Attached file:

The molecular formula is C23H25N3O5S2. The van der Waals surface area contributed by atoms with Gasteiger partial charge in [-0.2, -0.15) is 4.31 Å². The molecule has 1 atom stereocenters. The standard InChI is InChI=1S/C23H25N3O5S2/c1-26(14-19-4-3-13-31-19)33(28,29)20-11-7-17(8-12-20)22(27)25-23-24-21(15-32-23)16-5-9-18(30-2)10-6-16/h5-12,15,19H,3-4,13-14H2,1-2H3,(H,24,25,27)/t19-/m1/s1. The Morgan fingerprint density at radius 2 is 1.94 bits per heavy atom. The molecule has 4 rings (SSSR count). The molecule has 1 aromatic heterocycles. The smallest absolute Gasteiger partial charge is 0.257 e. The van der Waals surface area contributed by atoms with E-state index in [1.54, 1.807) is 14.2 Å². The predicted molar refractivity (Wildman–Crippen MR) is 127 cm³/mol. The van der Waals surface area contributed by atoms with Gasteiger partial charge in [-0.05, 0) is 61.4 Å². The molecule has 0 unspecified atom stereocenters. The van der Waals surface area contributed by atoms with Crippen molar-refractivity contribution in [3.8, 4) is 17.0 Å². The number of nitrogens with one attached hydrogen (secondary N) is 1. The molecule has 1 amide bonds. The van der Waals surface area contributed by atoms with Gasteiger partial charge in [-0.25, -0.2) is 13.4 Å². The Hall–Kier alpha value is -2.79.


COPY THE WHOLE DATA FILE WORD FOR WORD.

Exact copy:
The molecular formula is C23H25N3O5S2. The van der Waals surface area contributed by atoms with Gasteiger partial charge in [-0.2, -0.15) is 4.31 Å². The molecule has 1 atom stereocenters. The standard InChI is InChI=1S/C23H25N3O5S2/c1-26(14-19-4-3-13-31-19)33(28,29)20-11-7-17(8-12-20)22(27)25-23-24-21(15-32-23)16-5-9-18(30-2)10-6-16/h5-12,15,19H,3-4,13-14H2,1-2H3,(H,24,25,27)/t19-/m1/s1. The Morgan fingerprint density at radius 2 is 1.94 bits per heavy atom. The molecule has 4 rings (SSSR count). The molecule has 1 aromatic heterocycles. The smallest absolute Gasteiger partial charge is 0.257 e. The van der Waals surface area contributed by atoms with E-state index in [1.54, 1.807) is 14.2 Å². The predicted molar refractivity (Wildman–Crippen MR) is 127 cm³/mol. The van der Waals surface area contributed by atoms with Gasteiger partial charge in [-0.05, 0) is 61.4 Å². The molecule has 0 unspecified atom stereocenters. The van der Waals surface area contributed by atoms with Crippen molar-refractivity contribution in [3.8, 4) is 17.0 Å². The number of nitrogens with one attached hydrogen (secondary N) is 1. The molecule has 1 amide bonds. The van der Waals surface area contributed by atoms with Gasteiger partial charge in [-0.25, -0.2) is 13.4 Å². The Hall–Kier alpha value is -2.79.